All signs lead toward Philadelphia contributing toward their win total; however, it's going to be unlikely. Cleveland's stars aren't playing, but the Sixers have lacked a killer instinct all year. Nothing will be new against the Cavs.
Lesson: Take advantage of winnable games by developing a killer instinct earlier in the season.
March 30, 2013 vs. Charlotte Bobcats (Home)
An 82-game schedule is grueling and difficult. Long road trips are sometimes followed by four, even five, games in a week. A common problem organizations face comes from back-to-back games. Finishing a matchup only to have a night to sleep before you have to prepare your body and mind for the next one has got to be hard.
That's still no excuse to not handle business when the time comes.
Philadelphia must have lost that memo. They are a miserable 3-14 in the second of their back-to-back games.
Playing the Charlotte Bobcats at home after playing the Cavaliers the night before is a recipe for bad news. They'll have to travel right after the game, probably get in late, then wake up and have half a day until it's time for Charlotte.
Some of it is physically being tired, but the mind has a way of pushing through most physical pain and exhaustion. The Sixers' problem is almost entirely mental and it's going to hurt them again against the Bobcats.
Lesson: Mentally prepare for the long season. It's not easy, but everybody has to do it.
April 3, 2013 vs. Charlotte Bobcats (Away)
This is going to sound similar to Game 2's lesson, but it's quite different. This game against the Bobcats needs to be won because Philadelphia is simply a better team.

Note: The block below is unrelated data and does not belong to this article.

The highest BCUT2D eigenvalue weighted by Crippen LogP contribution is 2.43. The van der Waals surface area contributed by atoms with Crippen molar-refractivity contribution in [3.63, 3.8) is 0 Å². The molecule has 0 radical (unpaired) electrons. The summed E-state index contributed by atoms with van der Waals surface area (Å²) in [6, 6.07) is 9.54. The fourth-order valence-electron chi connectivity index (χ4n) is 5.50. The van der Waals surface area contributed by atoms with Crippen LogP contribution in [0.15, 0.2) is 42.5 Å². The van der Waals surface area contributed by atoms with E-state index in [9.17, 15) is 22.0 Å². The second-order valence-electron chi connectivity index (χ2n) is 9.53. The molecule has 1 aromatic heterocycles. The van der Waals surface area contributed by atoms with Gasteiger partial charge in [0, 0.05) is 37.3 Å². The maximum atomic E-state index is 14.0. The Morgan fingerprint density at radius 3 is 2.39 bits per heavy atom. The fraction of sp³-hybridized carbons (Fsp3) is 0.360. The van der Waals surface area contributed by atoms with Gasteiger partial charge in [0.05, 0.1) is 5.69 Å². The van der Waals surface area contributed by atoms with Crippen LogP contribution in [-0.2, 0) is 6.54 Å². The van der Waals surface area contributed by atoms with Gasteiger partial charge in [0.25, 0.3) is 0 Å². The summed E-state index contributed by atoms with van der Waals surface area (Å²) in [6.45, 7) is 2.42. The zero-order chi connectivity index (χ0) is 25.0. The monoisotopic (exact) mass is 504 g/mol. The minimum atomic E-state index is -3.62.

It's not too difficult.
The Sixers have succeeded at always playing to their opponent's level. Not sure if it's something you want to be too successful at, but Philly has done quite a good job of it. If they are going against a talented team then they'll play hard. Put them against a poor team, though, and watch their game decline at the same time.
This Charlotte game really shouldn't be close. Philly is the better team so it's time they play like it.
There aren't too many more winnable road games on the schedule, so the Sixers need to and will snag this one from the Bobcats.
Lesson: Play at your own level, not to the level of your opponents.
April 5, 2013 vs. Atlanta Hawks (Away)
Certain teams are significantly stronger at specific positions than others. For instance, the Sixers are deep at the small forward position as Turner, Thaddeus Young and Dorell Wright can play the spot well. The inverse to this is that certain teams are also ridiculously weak at other positions.
Philadelphia has been hit with two of those weak spots: At shooting guard and at center.
Unluckily, they square off with the Atlanta Hawks, who happen to have a great center in Al Horford. Spencer Hawes has been giving his all lately, something he certainly deserves credit for. He just doesn't match up well with Horford, even with how well he's playing.
Add this game to the list of wake-up calls that the Sixers have been routinely receiving regarding their weakness at center.
If you listen closely, you might even be able to hear the Bynosaur in the background laughing away.